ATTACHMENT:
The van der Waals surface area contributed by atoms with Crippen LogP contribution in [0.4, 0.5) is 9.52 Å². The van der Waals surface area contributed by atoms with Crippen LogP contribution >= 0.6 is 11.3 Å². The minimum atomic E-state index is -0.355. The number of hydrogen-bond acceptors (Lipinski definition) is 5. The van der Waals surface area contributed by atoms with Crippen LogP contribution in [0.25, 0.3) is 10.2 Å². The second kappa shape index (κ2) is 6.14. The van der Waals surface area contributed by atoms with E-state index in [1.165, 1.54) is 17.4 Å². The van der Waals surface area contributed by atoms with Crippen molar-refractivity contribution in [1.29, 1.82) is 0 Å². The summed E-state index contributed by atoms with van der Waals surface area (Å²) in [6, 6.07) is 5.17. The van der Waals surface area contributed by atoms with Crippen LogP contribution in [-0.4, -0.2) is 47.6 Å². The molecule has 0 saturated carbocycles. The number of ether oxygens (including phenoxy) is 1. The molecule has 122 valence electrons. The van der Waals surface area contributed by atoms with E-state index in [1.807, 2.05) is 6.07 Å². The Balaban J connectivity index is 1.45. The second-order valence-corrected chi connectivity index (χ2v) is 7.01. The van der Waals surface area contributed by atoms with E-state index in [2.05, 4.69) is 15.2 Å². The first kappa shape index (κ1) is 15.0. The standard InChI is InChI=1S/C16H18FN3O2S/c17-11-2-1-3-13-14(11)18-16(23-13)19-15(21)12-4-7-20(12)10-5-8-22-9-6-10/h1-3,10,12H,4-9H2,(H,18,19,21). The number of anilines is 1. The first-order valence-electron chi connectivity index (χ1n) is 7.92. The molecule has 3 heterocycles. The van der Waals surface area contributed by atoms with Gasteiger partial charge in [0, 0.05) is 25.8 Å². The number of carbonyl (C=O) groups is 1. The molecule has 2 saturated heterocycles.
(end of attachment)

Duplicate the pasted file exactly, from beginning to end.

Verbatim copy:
The van der Waals surface area contributed by atoms with Crippen LogP contribution in [0.4, 0.5) is 9.52 Å². The van der Waals surface area contributed by atoms with Crippen LogP contribution >= 0.6 is 11.3 Å². The minimum atomic E-state index is -0.355. The number of hydrogen-bond acceptors (Lipinski definition) is 5. The van der Waals surface area contributed by atoms with Crippen LogP contribution in [0.25, 0.3) is 10.2 Å². The second kappa shape index (κ2) is 6.14. The van der Waals surface area contributed by atoms with E-state index in [1.165, 1.54) is 17.4 Å². The van der Waals surface area contributed by atoms with Crippen molar-refractivity contribution in [1.29, 1.82) is 0 Å². The summed E-state index contributed by atoms with van der Waals surface area (Å²) in [6, 6.07) is 5.17. The van der Waals surface area contributed by atoms with Crippen LogP contribution in [-0.4, -0.2) is 47.6 Å². The molecule has 0 saturated carbocycles. The number of ether oxygens (including phenoxy) is 1. The molecule has 122 valence electrons. The van der Waals surface area contributed by atoms with E-state index in [1.807, 2.05) is 6.07 Å². The Balaban J connectivity index is 1.45. The second-order valence-corrected chi connectivity index (χ2v) is 7.01. The van der Waals surface area contributed by atoms with E-state index in [2.05, 4.69) is 15.2 Å². The first kappa shape index (κ1) is 15.0. The standard InChI is InChI=1S/C16H18FN3O2S/c17-11-2-1-3-13-14(11)18-16(23-13)19-15(21)12-4-7-20(12)10-5-8-22-9-6-10/h1-3,10,12H,4-9H2,(H,18,19,21). The number of anilines is 1. The first-order valence-electron chi connectivity index (χ1n) is 7.92. The molecule has 3 heterocycles. The van der Waals surface area contributed by atoms with Gasteiger partial charge in [0, 0.05) is 25.8 Å². The number of carbonyl (C=O) groups is 1. The molecule has 2 saturated heterocycles.